Psychology of Swearing
This website accompanies the Psychology of Swearing talk held on Tuesday 10th November 2020 for the Universit of Glasgow Psychology Society.
If you would like more information about anything presented in this talk, I recommend the following sources:
- Benjamin Bergen – What the F: What Swearing Reveals About Our Language, Our Brains, and Ourselves. Amazon link.
- Steven Pinker - The Stuff of Thought. Amazon link.
- Emma Byrne - Swearing is Good For You. Amazon link.
Harris, C. L., Aycicegi, A., & Gleason, J. B. (2003). Taboo words and reprimands elicit greater autonomic reactivity in a first language than in a second language. Applied Psycholinguistics, 24(04), 561-579.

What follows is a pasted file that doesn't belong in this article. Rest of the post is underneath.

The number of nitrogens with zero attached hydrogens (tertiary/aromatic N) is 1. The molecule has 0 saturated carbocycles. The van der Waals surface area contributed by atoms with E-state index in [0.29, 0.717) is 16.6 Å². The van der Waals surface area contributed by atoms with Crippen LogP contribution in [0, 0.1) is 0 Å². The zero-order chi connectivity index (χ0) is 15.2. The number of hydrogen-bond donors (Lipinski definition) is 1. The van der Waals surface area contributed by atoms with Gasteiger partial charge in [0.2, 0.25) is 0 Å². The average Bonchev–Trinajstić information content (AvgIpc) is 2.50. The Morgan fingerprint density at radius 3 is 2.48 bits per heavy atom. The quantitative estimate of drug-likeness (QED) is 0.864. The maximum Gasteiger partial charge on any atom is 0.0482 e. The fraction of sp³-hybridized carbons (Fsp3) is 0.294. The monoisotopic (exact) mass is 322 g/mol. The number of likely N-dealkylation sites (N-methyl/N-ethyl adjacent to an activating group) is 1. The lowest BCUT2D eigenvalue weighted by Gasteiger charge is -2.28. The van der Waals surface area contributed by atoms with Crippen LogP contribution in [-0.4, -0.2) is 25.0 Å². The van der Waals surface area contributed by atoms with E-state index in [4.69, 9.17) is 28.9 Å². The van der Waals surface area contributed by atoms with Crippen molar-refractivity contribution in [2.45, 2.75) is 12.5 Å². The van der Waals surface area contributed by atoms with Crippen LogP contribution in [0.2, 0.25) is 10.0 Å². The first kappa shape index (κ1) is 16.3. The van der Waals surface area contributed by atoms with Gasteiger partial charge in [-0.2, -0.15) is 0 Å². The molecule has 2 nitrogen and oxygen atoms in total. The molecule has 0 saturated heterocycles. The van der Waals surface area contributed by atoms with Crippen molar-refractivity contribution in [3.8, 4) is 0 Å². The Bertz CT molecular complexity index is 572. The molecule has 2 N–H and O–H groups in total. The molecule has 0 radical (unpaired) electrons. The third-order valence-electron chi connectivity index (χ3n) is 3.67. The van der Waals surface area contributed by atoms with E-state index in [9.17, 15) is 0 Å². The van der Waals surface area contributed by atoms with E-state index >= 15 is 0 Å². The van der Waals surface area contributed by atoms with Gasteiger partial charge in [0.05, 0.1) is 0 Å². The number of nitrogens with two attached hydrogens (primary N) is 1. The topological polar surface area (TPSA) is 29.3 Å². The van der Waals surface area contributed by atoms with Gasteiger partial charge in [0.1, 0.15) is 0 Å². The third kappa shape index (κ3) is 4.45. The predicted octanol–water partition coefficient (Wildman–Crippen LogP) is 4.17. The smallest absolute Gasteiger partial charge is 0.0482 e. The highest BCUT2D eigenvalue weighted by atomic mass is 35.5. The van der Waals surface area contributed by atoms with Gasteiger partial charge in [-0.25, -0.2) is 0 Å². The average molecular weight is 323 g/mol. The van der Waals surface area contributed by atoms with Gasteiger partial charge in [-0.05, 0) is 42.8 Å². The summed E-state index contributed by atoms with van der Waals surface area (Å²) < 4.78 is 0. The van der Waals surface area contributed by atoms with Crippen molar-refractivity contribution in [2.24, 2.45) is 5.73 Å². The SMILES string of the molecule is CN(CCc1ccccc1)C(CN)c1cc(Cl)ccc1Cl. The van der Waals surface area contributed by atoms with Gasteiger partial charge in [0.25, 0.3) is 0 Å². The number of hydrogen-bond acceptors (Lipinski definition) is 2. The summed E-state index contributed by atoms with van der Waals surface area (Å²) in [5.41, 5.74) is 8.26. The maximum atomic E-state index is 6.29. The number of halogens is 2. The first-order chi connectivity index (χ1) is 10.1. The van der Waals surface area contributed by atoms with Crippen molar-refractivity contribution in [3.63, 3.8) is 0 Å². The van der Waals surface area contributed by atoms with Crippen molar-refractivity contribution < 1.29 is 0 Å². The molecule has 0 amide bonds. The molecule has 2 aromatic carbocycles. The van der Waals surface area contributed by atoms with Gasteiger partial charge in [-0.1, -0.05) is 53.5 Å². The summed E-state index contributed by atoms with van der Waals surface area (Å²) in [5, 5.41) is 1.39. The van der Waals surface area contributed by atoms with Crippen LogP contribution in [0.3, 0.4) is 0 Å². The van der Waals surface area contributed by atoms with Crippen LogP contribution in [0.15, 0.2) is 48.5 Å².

Mackay, D. G., Shafto, M., Taylor, J. K., Marian, D. E., Abrams, L., & Dyer, J. R. (2004). Relations between emotion, memory, and attention: Evidence from taboo Stroop, lexical decision, and immediate memory tasks. Memory & Cognition, 32(3), 474-488.
Relationship between age and vocabulary
The correlation between age and animals is r = -0.14, p = 0.43.
The correlation between age and swears is r = -0.13, p = 0.43.
The correlation between swears and animals is r = 0.47, p = 0.
Vocabulary scores by gender
Most frequent swear words
Most frequent words by gender
Word cloud - men
Word cloud - women
Word cloud - non-binary